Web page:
Sunday, February 13, 2011


Ruth is excited when her father buys a new car. It's supposed to be for his job, but first the family is going to use it to travel from their home in Chicago to Alabama to see Ruth's grandma.

The trip starts out as a grand adventure, but soon the reality of life in the south in the 1950's sets in. No one will let Ruth and her mother use their restroom, so they have to go into the woods. They can't eat at restaurants or stay in a motel.

The second day of their trip, Ruth and her family stay with a friend of her father's who tells the family to look for Esso stations, because that company is friendly to blacks. At one of the Esso stations, a clerk shows them THE NEGRO MOTORIST GREEN BOOK, a publication that tells Blacks about places they can eat and stay. Ruth's family relies on the book to help them for the rest of their journey.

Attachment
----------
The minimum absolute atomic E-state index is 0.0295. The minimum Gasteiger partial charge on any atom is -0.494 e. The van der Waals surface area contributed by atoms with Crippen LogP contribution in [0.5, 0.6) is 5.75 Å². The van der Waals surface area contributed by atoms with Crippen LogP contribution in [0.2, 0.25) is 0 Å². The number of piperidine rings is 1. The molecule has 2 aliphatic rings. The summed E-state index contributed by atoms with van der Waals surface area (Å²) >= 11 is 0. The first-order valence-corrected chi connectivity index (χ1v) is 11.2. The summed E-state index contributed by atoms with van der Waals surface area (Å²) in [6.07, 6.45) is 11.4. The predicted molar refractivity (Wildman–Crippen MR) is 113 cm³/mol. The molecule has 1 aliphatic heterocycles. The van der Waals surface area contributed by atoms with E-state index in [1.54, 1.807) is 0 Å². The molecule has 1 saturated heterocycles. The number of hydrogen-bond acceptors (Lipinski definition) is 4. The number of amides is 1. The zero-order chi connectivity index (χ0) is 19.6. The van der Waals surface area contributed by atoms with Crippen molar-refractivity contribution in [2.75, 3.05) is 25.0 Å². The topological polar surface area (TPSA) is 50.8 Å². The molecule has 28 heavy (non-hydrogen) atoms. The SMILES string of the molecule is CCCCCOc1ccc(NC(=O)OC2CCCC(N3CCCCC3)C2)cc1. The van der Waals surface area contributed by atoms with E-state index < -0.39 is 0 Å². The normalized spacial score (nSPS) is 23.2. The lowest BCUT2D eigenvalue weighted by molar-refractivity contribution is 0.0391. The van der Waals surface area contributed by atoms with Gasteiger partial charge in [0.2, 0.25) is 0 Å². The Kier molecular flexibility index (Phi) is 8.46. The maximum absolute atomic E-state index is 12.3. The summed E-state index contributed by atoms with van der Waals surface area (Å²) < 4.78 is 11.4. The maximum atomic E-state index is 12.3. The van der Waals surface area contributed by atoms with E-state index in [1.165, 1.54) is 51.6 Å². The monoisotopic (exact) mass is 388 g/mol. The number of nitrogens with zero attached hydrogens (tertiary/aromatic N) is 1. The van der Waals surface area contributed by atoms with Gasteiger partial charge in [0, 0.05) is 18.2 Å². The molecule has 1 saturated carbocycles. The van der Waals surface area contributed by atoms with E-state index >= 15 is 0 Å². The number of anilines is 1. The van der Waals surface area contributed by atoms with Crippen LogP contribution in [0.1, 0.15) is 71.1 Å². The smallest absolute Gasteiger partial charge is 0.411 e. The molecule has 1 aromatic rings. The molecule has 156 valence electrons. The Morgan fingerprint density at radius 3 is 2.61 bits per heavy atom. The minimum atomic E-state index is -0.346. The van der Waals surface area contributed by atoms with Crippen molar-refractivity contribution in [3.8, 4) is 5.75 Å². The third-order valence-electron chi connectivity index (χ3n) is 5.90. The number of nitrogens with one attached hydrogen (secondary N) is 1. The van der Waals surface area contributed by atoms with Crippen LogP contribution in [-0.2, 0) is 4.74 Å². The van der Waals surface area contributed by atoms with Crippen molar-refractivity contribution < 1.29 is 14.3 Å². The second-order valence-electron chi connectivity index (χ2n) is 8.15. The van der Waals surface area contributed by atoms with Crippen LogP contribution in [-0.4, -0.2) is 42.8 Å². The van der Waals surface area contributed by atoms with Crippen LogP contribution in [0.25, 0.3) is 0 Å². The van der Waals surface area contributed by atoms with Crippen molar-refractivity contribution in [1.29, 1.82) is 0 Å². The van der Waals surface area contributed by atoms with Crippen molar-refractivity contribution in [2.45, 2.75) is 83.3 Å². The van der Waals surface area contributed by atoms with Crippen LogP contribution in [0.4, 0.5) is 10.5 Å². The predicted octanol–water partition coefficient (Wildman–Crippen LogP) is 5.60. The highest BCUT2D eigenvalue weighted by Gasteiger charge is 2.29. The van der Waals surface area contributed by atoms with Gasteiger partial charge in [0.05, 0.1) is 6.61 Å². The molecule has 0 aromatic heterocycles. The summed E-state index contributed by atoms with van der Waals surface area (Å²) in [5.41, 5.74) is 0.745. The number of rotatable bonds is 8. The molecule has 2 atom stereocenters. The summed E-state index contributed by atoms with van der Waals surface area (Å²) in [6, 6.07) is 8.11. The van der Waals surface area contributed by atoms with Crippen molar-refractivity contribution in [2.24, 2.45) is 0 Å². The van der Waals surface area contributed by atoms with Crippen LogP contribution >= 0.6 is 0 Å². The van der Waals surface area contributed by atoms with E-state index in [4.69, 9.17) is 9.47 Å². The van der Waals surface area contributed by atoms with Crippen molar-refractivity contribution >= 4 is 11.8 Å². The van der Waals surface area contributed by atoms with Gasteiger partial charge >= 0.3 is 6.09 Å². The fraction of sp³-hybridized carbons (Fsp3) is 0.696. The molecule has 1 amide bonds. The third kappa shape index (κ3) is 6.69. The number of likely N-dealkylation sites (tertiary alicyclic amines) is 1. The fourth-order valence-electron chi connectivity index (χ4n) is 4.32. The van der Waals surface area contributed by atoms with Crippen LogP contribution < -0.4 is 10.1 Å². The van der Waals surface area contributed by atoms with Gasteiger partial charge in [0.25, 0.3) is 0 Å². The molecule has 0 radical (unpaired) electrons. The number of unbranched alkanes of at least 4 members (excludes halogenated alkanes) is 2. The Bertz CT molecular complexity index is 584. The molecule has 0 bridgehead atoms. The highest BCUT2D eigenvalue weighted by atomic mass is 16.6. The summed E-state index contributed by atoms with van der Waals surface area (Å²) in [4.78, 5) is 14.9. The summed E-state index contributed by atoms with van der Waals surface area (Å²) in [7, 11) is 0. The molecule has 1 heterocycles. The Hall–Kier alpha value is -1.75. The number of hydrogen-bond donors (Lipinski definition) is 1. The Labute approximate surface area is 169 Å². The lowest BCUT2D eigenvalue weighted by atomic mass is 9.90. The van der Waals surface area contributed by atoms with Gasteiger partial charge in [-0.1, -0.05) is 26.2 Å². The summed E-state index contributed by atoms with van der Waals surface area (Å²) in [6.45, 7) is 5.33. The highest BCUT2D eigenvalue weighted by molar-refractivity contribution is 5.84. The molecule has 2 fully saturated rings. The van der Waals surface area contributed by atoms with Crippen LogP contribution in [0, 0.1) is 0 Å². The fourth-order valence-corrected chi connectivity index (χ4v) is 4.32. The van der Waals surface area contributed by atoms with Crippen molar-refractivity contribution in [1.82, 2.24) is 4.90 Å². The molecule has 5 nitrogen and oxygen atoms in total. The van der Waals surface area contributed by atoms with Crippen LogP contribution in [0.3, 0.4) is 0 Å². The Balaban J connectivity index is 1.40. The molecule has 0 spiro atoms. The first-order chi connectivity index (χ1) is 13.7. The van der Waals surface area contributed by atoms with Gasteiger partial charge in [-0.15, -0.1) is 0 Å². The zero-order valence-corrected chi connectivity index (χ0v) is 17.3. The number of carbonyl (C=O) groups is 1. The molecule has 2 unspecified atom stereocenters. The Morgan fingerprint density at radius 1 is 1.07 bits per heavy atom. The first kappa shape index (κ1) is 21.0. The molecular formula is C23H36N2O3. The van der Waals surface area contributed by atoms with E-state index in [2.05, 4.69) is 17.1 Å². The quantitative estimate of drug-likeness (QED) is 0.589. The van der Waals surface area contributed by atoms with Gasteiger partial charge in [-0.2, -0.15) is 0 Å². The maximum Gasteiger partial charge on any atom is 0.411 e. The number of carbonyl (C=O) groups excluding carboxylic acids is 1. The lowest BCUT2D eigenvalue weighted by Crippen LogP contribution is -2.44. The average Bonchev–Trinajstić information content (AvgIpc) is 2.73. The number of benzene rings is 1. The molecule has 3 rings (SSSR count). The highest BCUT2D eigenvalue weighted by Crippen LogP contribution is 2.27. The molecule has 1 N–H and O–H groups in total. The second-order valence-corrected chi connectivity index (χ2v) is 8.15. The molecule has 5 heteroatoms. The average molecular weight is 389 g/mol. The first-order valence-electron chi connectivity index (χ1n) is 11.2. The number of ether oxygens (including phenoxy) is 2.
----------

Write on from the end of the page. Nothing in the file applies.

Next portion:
RUTH AND THE GREEN BOOK is fiction, but THE NEGRO MOTORIST GREEN BOOK was actually published from 1936-1964. Pair this book with SIT-IN, another terrific read about life in the segregated South.

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